November 22, 2005
Ford Seeks U.S. Help to Make Fuel-Efficient Cars
WASHINGTON -- Ford Motor Co. chief executive Bill Ford said on Tuesday U.S. auto companies remain the foundation of the industry despite their problems, and called on Congress to provide tax credits and other incentives to help drive development of more fuel-efficient vehicles.
Ford, who planned to meet with White House officials later in the day on his ideas to lessen consumer dependence on foreign oil, also said he would not accelerate the time frame for announcing the company's domestic cost cuts even though rival General Motors unveiled its cost-savings strategy on Monday.
"We're not going to be ready until January," Ford said after laying out his energy agenda to a business group at the National Press Club.
Ford sought to boost the confidence of the U.S. auto industry, which has been shaken this year by tenacious overseas competition, soaring gasoline costs, and deepening financial problems.
"Despite recent announcements, our domestic auto manufacturers are still the foundation of the auto industry in this country," Ford said.
"We still employ nearly 90 percent of the workers in our industry. We still manufacture 75 percent of the cars and trucks made in America. We purchase 80 percent of all U.S. auto parts," he said.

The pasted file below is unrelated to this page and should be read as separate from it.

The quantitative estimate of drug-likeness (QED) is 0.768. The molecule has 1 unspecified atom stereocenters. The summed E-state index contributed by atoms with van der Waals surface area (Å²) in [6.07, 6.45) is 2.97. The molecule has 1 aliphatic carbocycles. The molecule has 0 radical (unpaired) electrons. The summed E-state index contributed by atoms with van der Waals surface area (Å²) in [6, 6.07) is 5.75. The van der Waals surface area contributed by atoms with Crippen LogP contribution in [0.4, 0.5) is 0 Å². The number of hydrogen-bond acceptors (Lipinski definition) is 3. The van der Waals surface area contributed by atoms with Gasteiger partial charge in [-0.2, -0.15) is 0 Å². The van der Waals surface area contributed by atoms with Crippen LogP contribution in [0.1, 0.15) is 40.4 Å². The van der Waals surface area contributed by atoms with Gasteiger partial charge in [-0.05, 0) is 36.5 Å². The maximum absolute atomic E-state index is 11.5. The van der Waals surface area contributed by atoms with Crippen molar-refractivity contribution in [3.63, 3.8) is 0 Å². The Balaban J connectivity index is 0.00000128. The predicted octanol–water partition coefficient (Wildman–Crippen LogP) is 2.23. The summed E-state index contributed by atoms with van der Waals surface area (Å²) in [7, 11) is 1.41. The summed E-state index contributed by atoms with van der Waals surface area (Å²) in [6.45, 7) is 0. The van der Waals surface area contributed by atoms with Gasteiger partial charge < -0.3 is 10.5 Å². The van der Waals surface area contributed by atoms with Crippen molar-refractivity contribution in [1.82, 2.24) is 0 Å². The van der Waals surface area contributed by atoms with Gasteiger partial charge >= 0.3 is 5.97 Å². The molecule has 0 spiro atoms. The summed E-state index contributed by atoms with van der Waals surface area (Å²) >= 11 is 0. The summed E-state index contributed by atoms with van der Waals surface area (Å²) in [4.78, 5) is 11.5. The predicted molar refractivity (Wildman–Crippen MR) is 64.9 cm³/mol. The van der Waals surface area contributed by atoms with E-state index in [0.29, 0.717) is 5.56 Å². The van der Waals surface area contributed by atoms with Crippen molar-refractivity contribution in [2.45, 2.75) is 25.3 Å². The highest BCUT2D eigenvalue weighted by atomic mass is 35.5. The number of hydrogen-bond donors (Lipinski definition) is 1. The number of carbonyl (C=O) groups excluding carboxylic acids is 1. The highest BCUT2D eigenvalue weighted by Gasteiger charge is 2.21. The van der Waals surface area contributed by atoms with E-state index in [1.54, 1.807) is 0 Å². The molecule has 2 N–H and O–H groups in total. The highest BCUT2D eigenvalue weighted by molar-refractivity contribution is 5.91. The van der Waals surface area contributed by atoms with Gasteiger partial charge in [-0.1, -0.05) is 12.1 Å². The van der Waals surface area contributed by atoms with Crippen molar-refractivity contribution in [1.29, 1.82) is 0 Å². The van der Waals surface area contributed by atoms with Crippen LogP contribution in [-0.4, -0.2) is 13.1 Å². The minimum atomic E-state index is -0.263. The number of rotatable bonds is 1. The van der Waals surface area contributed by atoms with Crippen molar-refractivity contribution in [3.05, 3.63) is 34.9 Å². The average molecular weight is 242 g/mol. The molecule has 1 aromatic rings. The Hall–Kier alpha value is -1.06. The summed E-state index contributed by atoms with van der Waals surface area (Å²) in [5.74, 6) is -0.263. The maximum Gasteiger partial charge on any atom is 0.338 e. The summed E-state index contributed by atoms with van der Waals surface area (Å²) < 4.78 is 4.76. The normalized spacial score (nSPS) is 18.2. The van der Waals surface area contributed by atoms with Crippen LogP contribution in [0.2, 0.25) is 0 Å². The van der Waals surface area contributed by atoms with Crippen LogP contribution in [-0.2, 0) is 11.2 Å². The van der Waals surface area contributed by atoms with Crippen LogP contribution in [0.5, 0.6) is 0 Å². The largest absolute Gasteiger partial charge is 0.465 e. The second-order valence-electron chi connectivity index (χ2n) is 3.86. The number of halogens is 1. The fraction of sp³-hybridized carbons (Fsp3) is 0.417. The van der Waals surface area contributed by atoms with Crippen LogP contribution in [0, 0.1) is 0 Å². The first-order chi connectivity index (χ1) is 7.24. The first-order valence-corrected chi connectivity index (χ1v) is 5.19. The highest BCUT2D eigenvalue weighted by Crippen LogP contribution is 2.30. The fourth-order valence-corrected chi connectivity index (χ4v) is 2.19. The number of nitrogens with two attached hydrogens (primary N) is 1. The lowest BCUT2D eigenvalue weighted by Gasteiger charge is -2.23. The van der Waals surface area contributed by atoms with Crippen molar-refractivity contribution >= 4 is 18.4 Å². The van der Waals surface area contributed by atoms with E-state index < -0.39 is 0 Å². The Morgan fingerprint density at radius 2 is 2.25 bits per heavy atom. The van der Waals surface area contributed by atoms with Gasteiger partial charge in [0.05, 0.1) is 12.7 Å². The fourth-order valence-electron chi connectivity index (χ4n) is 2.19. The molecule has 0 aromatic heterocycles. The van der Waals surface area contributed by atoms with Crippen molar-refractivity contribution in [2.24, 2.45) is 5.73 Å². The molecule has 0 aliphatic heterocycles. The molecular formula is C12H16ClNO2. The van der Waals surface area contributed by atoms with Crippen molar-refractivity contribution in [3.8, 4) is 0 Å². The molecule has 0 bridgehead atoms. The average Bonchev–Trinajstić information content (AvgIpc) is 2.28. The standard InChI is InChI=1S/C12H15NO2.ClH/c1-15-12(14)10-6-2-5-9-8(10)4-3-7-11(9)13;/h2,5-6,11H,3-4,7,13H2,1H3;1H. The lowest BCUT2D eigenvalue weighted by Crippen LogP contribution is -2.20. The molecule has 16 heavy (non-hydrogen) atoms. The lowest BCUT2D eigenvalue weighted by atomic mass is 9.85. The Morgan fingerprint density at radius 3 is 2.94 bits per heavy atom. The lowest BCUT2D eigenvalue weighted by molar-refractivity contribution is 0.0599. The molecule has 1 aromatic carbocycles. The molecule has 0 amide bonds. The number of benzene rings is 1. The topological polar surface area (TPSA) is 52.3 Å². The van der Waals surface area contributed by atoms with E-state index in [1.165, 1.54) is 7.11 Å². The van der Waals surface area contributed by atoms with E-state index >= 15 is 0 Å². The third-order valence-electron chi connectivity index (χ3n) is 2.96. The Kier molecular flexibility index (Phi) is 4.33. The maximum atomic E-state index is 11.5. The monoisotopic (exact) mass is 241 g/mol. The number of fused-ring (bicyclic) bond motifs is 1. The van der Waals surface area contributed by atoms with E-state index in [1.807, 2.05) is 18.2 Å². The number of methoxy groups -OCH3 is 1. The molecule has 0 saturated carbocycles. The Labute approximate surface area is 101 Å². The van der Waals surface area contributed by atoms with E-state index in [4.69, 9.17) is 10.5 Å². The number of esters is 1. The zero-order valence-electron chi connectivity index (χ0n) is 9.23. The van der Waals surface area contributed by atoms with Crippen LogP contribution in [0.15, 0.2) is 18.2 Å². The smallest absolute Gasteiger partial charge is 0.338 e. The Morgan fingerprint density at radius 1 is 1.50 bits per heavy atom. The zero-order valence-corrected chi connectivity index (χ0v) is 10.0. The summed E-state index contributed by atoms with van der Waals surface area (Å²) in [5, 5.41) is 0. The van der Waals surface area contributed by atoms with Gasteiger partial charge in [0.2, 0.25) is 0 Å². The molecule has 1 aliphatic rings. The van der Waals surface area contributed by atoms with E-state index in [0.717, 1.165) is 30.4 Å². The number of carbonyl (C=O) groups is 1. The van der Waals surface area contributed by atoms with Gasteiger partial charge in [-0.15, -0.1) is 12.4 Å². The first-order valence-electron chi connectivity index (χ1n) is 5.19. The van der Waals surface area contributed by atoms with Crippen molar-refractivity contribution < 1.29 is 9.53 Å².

GM said on Monday it would cut 30,000 manufacturing jobs and close all or part of a dozen plants in the United States and Canada to save $7 billion by the end of 2006.
Ford, the No. 2 automaker behind GM, also plans to close plants and cut jobs, but Bill Ford would not discuss details when asked by reporters to do so.
"It's more than downsizing. It's really a way forward," Ford said. "There is an element of structure that we have to reduce -- not just in the plants, but in the entire North American operations."
U.S. automakers have been wrangling with high health care, pension and other costs as market share shrinks to foreign competitors and sales of core products, like large sport utility vehicles, slump amid high gas prices.
Ford announced last week that it would cut 4,000 white-collar jobs, or about 10 percent of its salaried North American work force.
In September, Bill Ford asked President George W. Bush to hold a summit with automakers and related companies to explore strategies for saving energy.
"If we don't adapt to a changing market and shifts in consumer demand then, like any business, we deserve to suffer the consequences," Ford said.
Ford on Tuesday called for Congress to increase research and development tax credits for companies working on alternative fuels and consider tax incentives to help manufacturers convert outmoded plants into high-tech facilities.
He also recommended that governments at all levels consider fleets powered only by gas-electric hybrid technology or other alternatives by 2010.
The automaker plans to accelerate its production of hybrid and ethanol powered vehicles over the next several years.
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